There are two major types of tokenization that are used in the payment industry.
Device tokenization: Device tokenization is carried out by network providers while the token is saved on a near-field-communication (NFC)-powered mobile device, NFC-powered wearable, or any NFC-powered IoT device. The token can be embedded on these devices and then used for tap and pay transactions.
Card-on-file (CoF) tokenization or PCI tokenization: With this type of tokenization, the card details can be saved when you opt in during your initial online payment and can then be used to conduct card-not-present transactions. Such tokenizations can be performed by merchants, payment aggregators, payment gateways, or networks like Visa and Mastercard.
The RBI focused on the CoF tokenization method in its September 2021 guidelines. Tokens for each combination of card details, token requestor (merchant), and device shall be unique. Card issuers have also been permitted to offer card tokenization services as token service providers (TSPs). This service can only be offered for the cards either issued by or affiliated with the TSP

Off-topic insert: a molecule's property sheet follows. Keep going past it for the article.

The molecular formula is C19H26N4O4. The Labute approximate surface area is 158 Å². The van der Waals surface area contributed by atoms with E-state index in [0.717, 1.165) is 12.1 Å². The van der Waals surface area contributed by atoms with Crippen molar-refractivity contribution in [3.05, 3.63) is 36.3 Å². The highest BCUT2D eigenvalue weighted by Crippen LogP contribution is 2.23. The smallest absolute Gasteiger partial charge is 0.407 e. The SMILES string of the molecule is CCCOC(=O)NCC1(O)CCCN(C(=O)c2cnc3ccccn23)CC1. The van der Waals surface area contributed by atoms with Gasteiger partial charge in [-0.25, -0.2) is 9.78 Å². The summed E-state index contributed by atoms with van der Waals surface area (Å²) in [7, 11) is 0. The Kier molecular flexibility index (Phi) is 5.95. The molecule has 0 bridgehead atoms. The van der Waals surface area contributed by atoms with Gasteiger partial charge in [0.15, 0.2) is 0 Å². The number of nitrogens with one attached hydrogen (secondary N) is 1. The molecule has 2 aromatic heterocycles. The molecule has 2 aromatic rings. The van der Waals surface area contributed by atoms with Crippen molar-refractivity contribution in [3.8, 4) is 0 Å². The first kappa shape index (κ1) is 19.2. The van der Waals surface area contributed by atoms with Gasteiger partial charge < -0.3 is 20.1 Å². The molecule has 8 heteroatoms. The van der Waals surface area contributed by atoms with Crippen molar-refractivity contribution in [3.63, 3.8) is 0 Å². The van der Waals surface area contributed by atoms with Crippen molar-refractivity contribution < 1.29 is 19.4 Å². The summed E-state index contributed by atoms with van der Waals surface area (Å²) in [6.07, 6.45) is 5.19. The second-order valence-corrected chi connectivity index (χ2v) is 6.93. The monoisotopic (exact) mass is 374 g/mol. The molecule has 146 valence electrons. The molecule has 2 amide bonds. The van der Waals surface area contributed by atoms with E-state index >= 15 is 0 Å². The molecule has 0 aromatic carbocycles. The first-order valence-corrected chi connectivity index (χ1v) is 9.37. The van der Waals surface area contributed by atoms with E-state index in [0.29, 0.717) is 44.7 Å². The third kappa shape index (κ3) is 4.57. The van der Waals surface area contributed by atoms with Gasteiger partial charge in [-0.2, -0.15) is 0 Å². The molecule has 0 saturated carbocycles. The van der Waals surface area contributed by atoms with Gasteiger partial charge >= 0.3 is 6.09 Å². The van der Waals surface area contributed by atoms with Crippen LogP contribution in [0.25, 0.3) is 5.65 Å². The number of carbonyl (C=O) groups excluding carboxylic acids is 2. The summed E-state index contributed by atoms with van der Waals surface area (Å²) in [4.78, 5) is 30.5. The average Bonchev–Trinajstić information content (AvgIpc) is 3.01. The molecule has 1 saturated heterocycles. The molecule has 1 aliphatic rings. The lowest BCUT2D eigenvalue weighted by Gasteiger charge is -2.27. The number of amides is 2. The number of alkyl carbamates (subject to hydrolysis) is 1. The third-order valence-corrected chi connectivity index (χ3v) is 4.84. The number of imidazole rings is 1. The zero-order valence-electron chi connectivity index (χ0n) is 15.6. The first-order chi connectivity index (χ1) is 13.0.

Securing the payment process
To understand how the CoF tokenization system will make the entire payment process more secure, we need to first understand how card transactions work currently. When you make a purchase online, the merchant takes your card details, and the merchant’s bank initiates the transaction by sending the details to the card network. The card network then sends those details to your card issuer’s bank requesting payment approval. In this process, your card details travel through three stakeholders, and the merchant (with your consent) can also save your card details to facilitate faster transactions in the future.
However, after the RBI’s CoF tokenization guidelines take effect, your card details will be replaced with a token in the very first step. During your initial purchase, the merchant will request the card network to generate a token for your card. This token is used throughout the entire payment chain. Merchants will receive the anonymized number from a token provider and store it in their database.
What do consumers need to do?
It should be noted that the introduction of CoF tokenization, while enhancing customer data security, will ensure customers have the same degree of convenience as before.